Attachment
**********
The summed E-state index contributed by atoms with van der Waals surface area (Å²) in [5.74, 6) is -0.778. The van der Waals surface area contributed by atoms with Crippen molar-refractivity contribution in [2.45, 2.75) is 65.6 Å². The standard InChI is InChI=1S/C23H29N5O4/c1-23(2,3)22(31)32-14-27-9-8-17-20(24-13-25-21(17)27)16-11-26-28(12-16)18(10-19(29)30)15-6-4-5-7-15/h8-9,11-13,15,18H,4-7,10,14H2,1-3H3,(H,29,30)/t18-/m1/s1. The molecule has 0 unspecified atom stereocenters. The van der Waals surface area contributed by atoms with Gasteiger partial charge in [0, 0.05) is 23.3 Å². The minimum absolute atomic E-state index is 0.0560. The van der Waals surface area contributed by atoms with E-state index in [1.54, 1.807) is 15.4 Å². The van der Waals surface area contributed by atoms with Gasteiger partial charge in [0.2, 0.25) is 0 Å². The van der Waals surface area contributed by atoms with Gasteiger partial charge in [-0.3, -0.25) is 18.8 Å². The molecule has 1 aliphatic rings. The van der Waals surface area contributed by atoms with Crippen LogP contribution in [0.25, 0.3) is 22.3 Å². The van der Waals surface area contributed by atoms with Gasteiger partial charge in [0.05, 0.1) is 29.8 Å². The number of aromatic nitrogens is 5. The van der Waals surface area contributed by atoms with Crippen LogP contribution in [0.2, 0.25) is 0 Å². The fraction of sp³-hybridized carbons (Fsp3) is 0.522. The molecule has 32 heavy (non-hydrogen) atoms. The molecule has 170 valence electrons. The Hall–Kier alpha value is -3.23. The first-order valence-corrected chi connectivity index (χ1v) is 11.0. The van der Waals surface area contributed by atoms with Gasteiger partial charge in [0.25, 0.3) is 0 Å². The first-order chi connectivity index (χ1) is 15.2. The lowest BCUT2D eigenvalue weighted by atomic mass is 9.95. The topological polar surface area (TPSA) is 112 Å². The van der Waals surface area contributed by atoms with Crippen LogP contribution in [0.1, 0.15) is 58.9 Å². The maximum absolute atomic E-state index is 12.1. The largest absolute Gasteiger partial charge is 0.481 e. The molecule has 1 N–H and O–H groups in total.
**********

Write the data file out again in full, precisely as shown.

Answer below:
The summed E-state index contributed by atoms with van der Waals surface area (Å²) in [5.74, 6) is -0.778. The van der Waals surface area contributed by atoms with Crippen molar-refractivity contribution in [2.45, 2.75) is 65.6 Å². The standard InChI is InChI=1S/C23H29N5O4/c1-23(2,3)22(31)32-14-27-9-8-17-20(24-13-25-21(17)27)16-11-26-28(12-16)18(10-19(29)30)15-6-4-5-7-15/h8-9,11-13,15,18H,4-7,10,14H2,1-3H3,(H,29,30)/t18-/m1/s1. The molecule has 0 unspecified atom stereocenters. The van der Waals surface area contributed by atoms with Gasteiger partial charge in [0, 0.05) is 23.3 Å². The minimum absolute atomic E-state index is 0.0560. The van der Waals surface area contributed by atoms with E-state index in [1.54, 1.807) is 15.4 Å². The van der Waals surface area contributed by atoms with Gasteiger partial charge in [0.2, 0.25) is 0 Å². The van der Waals surface area contributed by atoms with Gasteiger partial charge in [-0.3, -0.25) is 18.8 Å². The molecule has 1 aliphatic rings. The van der Waals surface area contributed by atoms with Crippen LogP contribution in [0.25, 0.3) is 22.3 Å². The van der Waals surface area contributed by atoms with Gasteiger partial charge in [0.05, 0.1) is 29.8 Å². The number of aromatic nitrogens is 5. The van der Waals surface area contributed by atoms with Crippen LogP contribution in [0.2, 0.25) is 0 Å². The fraction of sp³-hybridized carbons (Fsp3) is 0.522. The molecule has 32 heavy (non-hydrogen) atoms. The molecule has 170 valence electrons. The Hall–Kier alpha value is -3.23. The first-order valence-corrected chi connectivity index (χ1v) is 11.0. The van der Waals surface area contributed by atoms with Gasteiger partial charge in [0.25, 0.3) is 0 Å². The first-order chi connectivity index (χ1) is 15.2. The lowest BCUT2D eigenvalue weighted by atomic mass is 9.95. The topological polar surface area (TPSA) is 112 Å². The van der Waals surface area contributed by atoms with Crippen LogP contribution in [0.1, 0.15) is 58.9 Å². The maximum absolute atomic E-state index is 12.1. The largest absolute Gasteiger partial charge is 0.481 e. The molecule has 1 N–H and O–H groups in total.